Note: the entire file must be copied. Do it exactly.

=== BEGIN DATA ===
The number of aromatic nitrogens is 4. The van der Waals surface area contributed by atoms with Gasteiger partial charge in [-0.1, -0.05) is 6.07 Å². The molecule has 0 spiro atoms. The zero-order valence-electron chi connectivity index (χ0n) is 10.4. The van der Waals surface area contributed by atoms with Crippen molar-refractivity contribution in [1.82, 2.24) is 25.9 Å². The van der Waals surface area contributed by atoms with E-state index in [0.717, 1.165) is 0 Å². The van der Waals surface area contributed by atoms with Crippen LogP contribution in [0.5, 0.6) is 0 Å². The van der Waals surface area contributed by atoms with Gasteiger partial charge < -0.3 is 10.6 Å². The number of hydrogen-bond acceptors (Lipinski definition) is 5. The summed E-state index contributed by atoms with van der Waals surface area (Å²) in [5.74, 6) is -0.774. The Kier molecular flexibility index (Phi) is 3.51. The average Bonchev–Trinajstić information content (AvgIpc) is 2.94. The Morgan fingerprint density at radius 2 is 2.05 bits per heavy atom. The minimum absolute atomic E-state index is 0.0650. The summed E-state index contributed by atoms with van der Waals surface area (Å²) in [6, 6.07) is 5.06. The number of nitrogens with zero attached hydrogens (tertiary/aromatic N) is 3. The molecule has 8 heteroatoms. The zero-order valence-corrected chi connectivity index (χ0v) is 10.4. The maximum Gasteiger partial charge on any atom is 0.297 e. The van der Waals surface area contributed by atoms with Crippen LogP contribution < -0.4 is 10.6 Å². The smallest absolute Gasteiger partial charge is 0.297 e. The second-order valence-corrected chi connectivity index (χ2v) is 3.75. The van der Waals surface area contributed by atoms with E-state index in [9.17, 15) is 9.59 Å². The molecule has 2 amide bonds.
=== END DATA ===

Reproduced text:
The number of aromatic nitrogens is 4. The van der Waals surface area contributed by atoms with Gasteiger partial charge in [-0.1, -0.05) is 6.07 Å². The molecule has 0 spiro atoms. The zero-order valence-electron chi connectivity index (χ0n) is 10.4. The van der Waals surface area contributed by atoms with Crippen molar-refractivity contribution in [1.82, 2.24) is 25.9 Å². The van der Waals surface area contributed by atoms with E-state index in [0.717, 1.165) is 0 Å². The van der Waals surface area contributed by atoms with Crippen LogP contribution in [0.5, 0.6) is 0 Å². The van der Waals surface area contributed by atoms with Gasteiger partial charge < -0.3 is 10.6 Å². The number of hydrogen-bond acceptors (Lipinski definition) is 5. The summed E-state index contributed by atoms with van der Waals surface area (Å²) in [5.74, 6) is -0.774. The Kier molecular flexibility index (Phi) is 3.51. The average Bonchev–Trinajstić information content (AvgIpc) is 2.94. The Morgan fingerprint density at radius 2 is 2.05 bits per heavy atom. The minimum absolute atomic E-state index is 0.0650. The summed E-state index contributed by atoms with van der Waals surface area (Å²) in [6, 6.07) is 5.06. The number of nitrogens with zero attached hydrogens (tertiary/aromatic N) is 3. The molecule has 8 heteroatoms. The zero-order valence-corrected chi connectivity index (χ0v) is 10.4. The maximum Gasteiger partial charge on any atom is 0.297 e. The van der Waals surface area contributed by atoms with Crippen LogP contribution < -0.4 is 10.6 Å². The smallest absolute Gasteiger partial charge is 0.297 e. The second-order valence-corrected chi connectivity index (χ2v) is 3.75. The van der Waals surface area contributed by atoms with E-state index in [9.17, 15) is 9.59 Å². The molecule has 2 amide bonds.